Tag Archives | Unemployment

Deciding to Wait: Partnership Status, Economic Conditions, and Pregnancy during the Great Recession

Christine Percheski, Rachel Tolbert Kimbro

Sociological Science, February 20, 2017
DOI 10.15195/v4.a8

The Great Recession was associated with reduced fertility in the United States. Many questions about the dynamics underlying this reduction remain unanswered, however, including whether reduced fertility rates were driven by decreases in intended or unplanned pregnancies. Using restricted data from the 2006–2010 National Survey of Family Growth (N = 4,630), we exploit variation in state economic indicators to assess the impact of economic conditions on the likelihood of an intended pregnancy, an unplanned pregnancy, or no pregnancy for adult women without a college education. We focus on variations by partnership and marital status. Overall, we find that worse economic conditions were predictive of a lower risk of unplanned pregnancy. Women’s odds of intended pregnancy did not, however, respond uniformly to economic conditions but varied by marital status. When economic conditions were poor, married women had lower odds of intended pregnancy, whereas cohabiting women had greater odds of intended pregnancy.

Creative Commons LicenseThis work is licensed under a Creative Commons Attribution 4.0 International License.
Christine Percheski: Department of Sociology and Institute for Policy Research, Northwestern University
Email: c-percheski@northwestern.edu

Rachel Tolbert Kimbro: Department of Sociology, Rice University
Email: rtkimbro@rice.edu

Acknowledgements: The authors gratefully acknowledge the support of the University of Wisconsin Institute for Research on Poverty Emerging Scholars Family Complexity Small Grant program.

  • Citation: Percheski, Christine, and Rachel Tolbert Kimbro. 2017. “Deciding to Wait: Partnership Status, Economic Conditions, and Pregnancy during the Great Recession.” Sociological Science 4: 176-195.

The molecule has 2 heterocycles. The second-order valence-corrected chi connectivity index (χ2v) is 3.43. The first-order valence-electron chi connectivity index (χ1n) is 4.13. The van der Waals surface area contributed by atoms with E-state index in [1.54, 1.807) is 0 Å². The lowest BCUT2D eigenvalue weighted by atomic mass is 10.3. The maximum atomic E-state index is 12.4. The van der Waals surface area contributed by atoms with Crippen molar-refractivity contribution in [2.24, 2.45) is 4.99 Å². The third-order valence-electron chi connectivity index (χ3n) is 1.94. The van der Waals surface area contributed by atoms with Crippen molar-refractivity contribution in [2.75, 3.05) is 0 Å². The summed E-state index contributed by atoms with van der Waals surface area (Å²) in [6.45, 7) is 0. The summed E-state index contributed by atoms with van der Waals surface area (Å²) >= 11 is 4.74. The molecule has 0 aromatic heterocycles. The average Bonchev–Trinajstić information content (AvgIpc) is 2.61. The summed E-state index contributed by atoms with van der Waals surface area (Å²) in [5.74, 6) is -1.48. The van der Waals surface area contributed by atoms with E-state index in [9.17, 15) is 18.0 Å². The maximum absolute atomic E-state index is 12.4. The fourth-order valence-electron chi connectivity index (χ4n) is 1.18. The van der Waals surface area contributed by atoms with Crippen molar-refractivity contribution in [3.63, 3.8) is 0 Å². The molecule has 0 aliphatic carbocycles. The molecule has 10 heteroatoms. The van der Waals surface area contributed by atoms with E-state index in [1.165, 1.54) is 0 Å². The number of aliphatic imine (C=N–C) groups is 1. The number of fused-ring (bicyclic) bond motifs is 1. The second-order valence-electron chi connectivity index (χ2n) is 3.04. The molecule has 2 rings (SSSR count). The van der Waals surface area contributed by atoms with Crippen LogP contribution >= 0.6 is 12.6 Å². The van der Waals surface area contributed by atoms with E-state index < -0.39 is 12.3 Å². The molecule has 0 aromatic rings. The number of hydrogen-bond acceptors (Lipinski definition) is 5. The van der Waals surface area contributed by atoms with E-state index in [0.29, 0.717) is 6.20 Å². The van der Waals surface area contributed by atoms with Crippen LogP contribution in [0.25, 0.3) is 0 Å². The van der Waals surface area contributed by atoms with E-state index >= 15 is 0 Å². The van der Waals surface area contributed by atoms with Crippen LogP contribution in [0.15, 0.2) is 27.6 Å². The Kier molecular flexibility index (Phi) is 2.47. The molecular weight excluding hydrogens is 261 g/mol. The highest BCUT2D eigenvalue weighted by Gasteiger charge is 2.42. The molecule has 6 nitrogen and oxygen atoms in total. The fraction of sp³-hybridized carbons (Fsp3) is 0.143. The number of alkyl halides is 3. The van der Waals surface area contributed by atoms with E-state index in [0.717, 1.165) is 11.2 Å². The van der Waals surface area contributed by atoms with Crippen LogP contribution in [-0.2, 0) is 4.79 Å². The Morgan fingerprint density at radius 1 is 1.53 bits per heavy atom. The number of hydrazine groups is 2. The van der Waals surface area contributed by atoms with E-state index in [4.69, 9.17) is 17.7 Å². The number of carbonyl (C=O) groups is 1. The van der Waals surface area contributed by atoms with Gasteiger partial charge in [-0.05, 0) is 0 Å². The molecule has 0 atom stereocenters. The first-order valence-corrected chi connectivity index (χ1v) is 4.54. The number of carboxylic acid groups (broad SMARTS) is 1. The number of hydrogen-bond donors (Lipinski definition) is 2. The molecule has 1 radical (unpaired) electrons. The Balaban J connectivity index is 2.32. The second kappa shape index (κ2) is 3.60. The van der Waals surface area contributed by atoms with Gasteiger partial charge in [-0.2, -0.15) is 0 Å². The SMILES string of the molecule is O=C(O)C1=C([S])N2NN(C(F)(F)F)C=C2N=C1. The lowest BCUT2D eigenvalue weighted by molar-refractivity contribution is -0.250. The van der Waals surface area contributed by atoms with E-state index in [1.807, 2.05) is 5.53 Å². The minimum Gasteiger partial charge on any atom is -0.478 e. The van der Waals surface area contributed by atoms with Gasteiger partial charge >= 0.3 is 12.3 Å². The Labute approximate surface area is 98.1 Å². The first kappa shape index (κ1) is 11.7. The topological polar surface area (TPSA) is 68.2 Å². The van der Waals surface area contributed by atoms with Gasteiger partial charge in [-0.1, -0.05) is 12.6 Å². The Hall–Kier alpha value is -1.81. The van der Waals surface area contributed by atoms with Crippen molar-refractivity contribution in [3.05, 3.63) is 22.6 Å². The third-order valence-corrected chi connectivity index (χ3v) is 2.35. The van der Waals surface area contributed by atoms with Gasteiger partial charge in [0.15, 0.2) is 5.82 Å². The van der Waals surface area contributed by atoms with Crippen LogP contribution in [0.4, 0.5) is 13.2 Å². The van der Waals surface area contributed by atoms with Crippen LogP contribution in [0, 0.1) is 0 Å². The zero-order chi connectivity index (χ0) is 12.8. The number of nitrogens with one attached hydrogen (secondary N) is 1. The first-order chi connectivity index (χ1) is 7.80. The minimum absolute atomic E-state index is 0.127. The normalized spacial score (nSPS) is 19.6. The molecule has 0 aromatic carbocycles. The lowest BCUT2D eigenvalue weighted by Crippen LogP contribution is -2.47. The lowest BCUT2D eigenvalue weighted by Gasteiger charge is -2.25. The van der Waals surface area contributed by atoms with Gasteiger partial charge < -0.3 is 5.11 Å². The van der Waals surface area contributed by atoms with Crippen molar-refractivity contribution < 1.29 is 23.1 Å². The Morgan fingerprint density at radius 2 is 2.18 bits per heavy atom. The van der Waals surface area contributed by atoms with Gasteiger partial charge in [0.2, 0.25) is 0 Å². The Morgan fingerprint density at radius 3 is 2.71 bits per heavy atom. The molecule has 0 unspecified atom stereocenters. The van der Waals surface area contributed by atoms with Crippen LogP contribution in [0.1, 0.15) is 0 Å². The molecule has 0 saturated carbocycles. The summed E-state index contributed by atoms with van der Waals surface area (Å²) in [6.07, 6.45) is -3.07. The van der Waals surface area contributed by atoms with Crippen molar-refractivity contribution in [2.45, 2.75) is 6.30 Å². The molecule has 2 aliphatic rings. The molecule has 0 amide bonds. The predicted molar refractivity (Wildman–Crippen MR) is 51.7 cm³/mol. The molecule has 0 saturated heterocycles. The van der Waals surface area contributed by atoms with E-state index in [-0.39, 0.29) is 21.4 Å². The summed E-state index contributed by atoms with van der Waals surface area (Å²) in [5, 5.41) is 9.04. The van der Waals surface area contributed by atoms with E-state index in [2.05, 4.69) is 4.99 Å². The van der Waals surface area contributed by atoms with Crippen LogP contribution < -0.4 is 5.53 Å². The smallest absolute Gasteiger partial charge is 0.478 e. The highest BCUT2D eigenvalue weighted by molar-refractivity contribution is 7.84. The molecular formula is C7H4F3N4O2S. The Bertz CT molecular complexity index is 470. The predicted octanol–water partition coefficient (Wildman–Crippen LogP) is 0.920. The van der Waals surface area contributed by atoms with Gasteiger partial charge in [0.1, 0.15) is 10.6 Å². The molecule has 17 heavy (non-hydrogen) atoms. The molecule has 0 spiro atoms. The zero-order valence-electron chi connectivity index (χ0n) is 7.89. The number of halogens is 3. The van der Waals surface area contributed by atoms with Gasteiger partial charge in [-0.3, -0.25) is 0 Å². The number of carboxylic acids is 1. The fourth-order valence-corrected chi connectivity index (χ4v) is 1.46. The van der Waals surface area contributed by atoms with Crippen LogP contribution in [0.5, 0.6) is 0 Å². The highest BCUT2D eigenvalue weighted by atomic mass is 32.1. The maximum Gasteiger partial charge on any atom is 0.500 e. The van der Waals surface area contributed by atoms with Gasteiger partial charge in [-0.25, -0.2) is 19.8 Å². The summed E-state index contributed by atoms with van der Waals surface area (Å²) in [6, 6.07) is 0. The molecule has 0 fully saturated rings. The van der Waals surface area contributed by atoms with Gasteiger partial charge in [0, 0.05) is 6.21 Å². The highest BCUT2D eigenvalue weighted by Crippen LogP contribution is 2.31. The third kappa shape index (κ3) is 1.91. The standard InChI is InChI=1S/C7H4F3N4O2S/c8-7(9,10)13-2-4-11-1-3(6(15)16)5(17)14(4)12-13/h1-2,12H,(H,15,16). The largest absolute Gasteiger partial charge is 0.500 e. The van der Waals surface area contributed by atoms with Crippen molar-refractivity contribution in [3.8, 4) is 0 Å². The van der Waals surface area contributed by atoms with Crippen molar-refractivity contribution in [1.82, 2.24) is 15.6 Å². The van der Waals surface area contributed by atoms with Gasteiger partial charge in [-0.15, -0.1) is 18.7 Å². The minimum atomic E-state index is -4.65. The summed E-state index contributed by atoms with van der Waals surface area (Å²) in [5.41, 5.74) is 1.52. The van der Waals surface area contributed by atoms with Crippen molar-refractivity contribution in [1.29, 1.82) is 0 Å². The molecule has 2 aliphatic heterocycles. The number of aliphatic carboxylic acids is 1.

• Received: September 23, 2016
  • Accepted: January 9, 2017
  • Editors: Jesper B. Sørensen, Sarah Soule
  • DOI: 10.15195/v4.a8

Time as a Network Good: Evidence from Unemployment and the Standard Workweek

Cristobal Young, Chaeyoon Lim

Sociological Science, February 18, 2014
DOI 10.15195/v1.a2

We argue that time is a network good: its value depends on the number of social others who have the same schedule of time available. We demonstrate this in a comparative analysis of how the standard workweek shapes the social time and emotional well-being of workers and the unemployed. Drawing on two independent data sets, with more than half a million respondents, we show that both workers and the unemployed experience remarkably similar increases in emotional well-being on weekends and have similar declines in well-being when the workweek begins. The unemployed look forward to weekends much the same as workers. This is in large part because social time increases sharply on weekends for both workers and the unemployed. Weekend well-being is not due to time off work per se but rather is a collectively produced social good stemming from widely shared free time on weekends. The unemployed gain comparatively little benefit from their time off during the week, when others go to work.

Cristobal Young: Department of Sociology, Stanford University. E-mail: cristobal.young@stanford.edu

Chaeyoon Lim: Department of Sociology, University of Wisconsin-Madison. E-mail: clim@ssc.wisc.edu

  • Citation: Young, Cristobal, and Chaeyoon Lim. 2014. “Time as a Network Good: Evidence from Unemployment and the Standard Workweek.” Sociological Science 1: 10-27.
  • Received: October 16, 2013
  • Accepted: October 24, 2013
  • Editors: Stephen L. Morgan
  • DOI: 10.15195/v1.a2